Associated Press reporters asked the FBI and Justice Department for a meeting in April 2017, hoping to find out whether their reporting on President Trump’s former campaign chairman was on the right track.
But it was the AP reporters who would shape the FBI’s investigation, an agent would later testify, when they disclosed the existence of a storage locker used by Paul Manafort.
Roughly a month after the meeting, the FBI obtained a search warrant for the locker, seizing 30 years’ worth of financial documents that would become the backbone of the government’s current prosecution of Mr. Manafort in two different courtrooms.
Conservative media-watchdog groups say the meeting illuminates a cozy relationship between news outlets they perceive as having an anti-Trump bias and Justice Department, which has been besieged by accusations of political partisanship.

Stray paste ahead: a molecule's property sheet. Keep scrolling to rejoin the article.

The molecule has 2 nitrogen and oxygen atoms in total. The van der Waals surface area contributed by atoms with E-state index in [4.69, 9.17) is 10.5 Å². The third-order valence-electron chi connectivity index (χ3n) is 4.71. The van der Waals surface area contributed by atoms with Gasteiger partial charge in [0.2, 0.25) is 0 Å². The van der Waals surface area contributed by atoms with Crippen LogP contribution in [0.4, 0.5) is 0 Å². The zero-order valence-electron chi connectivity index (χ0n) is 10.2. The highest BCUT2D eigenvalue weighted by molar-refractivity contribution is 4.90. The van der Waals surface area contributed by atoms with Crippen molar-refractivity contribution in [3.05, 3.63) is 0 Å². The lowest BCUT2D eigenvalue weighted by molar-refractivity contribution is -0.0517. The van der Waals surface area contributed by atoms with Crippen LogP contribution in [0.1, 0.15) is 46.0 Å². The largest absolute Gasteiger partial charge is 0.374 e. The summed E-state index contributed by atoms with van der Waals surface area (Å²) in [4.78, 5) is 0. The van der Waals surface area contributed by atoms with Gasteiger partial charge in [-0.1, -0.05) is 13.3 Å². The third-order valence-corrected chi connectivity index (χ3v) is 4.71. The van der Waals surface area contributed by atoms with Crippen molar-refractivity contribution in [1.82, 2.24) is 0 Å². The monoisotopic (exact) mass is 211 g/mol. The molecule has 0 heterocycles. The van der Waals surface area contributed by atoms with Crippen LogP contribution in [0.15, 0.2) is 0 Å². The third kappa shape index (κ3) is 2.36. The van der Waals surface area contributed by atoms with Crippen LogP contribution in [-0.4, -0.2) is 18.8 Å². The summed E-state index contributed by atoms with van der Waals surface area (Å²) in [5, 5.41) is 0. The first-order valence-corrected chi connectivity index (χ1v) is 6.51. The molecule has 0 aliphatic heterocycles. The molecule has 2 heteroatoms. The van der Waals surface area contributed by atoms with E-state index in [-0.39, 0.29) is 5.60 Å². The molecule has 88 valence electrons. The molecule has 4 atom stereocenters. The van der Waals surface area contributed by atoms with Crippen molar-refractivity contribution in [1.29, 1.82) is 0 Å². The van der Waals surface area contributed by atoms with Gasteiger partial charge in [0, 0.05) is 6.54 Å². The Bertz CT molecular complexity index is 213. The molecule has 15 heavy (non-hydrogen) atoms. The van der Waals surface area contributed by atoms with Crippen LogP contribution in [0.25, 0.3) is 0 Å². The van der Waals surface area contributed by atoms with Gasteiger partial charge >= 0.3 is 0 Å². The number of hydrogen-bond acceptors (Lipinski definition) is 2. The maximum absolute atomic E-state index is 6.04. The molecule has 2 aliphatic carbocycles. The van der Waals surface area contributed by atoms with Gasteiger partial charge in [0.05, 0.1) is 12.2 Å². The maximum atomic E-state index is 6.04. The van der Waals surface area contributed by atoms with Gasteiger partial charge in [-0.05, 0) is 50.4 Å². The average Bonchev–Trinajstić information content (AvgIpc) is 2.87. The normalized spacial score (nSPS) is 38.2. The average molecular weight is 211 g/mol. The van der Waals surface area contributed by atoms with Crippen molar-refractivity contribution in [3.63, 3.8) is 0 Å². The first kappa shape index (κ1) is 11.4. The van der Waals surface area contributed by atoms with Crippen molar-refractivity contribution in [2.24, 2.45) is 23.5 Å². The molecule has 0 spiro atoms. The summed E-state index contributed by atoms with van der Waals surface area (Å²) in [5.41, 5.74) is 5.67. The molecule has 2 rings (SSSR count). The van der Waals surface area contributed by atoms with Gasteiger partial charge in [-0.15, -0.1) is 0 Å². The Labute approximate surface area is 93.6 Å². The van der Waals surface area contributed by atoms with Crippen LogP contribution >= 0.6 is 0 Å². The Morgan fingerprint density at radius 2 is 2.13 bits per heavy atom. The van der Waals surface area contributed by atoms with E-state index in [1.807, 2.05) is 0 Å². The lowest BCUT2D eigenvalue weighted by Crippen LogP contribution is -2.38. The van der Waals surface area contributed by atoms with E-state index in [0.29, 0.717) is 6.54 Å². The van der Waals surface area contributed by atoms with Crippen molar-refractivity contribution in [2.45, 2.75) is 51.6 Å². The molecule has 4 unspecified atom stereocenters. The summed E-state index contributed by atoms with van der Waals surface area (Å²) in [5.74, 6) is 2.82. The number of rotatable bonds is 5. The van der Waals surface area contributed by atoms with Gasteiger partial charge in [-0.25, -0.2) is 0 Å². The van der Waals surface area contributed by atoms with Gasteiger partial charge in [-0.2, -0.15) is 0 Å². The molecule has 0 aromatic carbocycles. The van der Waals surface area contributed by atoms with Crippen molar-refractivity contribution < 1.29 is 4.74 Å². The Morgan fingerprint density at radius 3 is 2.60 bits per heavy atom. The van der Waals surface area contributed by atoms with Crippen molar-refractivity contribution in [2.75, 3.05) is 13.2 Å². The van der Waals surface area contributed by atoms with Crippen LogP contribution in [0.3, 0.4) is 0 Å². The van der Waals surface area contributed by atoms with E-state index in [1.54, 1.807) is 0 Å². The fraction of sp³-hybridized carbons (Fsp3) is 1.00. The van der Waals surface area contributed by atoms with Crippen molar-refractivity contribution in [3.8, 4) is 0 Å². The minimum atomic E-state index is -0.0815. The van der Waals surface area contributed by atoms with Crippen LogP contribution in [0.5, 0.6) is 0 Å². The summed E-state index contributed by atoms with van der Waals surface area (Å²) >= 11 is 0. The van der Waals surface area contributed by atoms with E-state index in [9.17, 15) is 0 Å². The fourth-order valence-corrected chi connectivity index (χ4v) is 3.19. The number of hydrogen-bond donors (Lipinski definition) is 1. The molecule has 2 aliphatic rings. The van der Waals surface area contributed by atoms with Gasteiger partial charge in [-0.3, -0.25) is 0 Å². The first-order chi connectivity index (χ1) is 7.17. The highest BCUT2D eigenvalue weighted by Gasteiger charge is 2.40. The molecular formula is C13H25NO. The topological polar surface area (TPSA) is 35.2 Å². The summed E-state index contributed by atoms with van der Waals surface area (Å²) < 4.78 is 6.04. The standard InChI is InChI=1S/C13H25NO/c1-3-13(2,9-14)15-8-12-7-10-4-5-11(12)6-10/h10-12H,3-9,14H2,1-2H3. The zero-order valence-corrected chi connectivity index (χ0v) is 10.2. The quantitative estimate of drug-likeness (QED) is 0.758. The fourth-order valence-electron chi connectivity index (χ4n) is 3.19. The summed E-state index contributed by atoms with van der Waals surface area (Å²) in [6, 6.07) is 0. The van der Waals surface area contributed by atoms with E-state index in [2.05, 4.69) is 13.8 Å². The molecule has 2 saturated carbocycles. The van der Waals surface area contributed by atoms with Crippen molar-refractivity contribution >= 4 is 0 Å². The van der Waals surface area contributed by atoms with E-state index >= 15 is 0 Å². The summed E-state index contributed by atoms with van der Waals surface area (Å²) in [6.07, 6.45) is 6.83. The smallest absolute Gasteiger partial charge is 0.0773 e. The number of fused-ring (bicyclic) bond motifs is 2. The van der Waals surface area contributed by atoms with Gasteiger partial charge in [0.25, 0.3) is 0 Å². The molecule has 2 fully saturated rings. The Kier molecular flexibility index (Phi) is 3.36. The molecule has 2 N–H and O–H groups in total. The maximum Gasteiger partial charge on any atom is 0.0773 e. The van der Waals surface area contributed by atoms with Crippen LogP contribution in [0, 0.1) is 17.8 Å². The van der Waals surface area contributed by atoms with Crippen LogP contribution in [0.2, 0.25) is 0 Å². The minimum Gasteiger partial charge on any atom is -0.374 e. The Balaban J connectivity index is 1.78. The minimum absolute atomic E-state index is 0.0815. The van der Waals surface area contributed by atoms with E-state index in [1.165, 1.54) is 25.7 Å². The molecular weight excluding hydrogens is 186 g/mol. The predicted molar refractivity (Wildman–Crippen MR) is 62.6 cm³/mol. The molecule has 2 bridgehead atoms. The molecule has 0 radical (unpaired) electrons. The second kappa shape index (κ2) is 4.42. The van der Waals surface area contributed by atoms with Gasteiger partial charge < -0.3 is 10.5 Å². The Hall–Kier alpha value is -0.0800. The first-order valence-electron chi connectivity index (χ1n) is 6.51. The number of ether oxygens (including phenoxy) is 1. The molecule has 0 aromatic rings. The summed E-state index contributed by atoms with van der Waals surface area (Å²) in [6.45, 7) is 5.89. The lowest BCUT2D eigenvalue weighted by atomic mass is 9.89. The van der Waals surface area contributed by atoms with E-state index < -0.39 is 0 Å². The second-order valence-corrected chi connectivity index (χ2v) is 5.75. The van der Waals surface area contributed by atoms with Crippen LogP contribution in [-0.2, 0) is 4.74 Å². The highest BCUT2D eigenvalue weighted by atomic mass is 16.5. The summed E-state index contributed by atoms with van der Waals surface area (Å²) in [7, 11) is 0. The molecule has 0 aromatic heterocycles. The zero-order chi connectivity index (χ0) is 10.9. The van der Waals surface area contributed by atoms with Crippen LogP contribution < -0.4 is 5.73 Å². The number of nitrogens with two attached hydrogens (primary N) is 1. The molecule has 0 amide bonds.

“This is a lapse of journalistic ethics,” said Don Irvine, chairman of Accuracy in Media. “It looks like The Associated Press is cooperating with the investigation and pushing this information to get Manafort so it could get to Trump.”